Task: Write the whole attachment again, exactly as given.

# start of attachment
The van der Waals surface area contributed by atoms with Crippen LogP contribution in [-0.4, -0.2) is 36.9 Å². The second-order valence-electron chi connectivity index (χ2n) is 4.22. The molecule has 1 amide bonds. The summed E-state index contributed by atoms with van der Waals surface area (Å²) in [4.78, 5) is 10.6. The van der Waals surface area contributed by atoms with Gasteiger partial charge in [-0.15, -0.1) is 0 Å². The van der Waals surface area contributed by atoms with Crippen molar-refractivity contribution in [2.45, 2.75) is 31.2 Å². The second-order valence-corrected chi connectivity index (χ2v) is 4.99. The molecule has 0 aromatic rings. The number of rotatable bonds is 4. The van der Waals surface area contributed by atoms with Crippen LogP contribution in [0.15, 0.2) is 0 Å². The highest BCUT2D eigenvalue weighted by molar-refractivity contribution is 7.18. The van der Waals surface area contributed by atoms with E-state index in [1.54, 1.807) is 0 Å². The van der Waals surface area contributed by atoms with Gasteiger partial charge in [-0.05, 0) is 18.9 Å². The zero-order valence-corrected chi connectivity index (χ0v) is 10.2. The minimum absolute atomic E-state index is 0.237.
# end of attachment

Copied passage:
The van der Waals surface area contributed by atoms with Crippen LogP contribution in [-0.4, -0.2) is 36.9 Å². The second-order valence-electron chi connectivity index (χ2n) is 4.22. The molecule has 1 amide bonds. The summed E-state index contributed by atoms with van der Waals surface area (Å²) in [4.78, 5) is 10.6. The van der Waals surface area contributed by atoms with Gasteiger partial charge in [-0.15, -0.1) is 0 Å². The van der Waals surface area contributed by atoms with Crippen molar-refractivity contribution in [2.45, 2.75) is 31.2 Å². The second-order valence-corrected chi connectivity index (χ2v) is 4.99. The molecule has 0 aromatic rings. The number of rotatable bonds is 4. The van der Waals surface area contributed by atoms with Crippen LogP contribution in [0.15, 0.2) is 0 Å². The highest BCUT2D eigenvalue weighted by molar-refractivity contribution is 7.18. The van der Waals surface area contributed by atoms with E-state index in [1.54, 1.807) is 0 Å². The van der Waals surface area contributed by atoms with Gasteiger partial charge in [-0.05, 0) is 18.9 Å². The zero-order valence-corrected chi connectivity index (χ0v) is 10.2. The minimum absolute atomic E-state index is 0.237.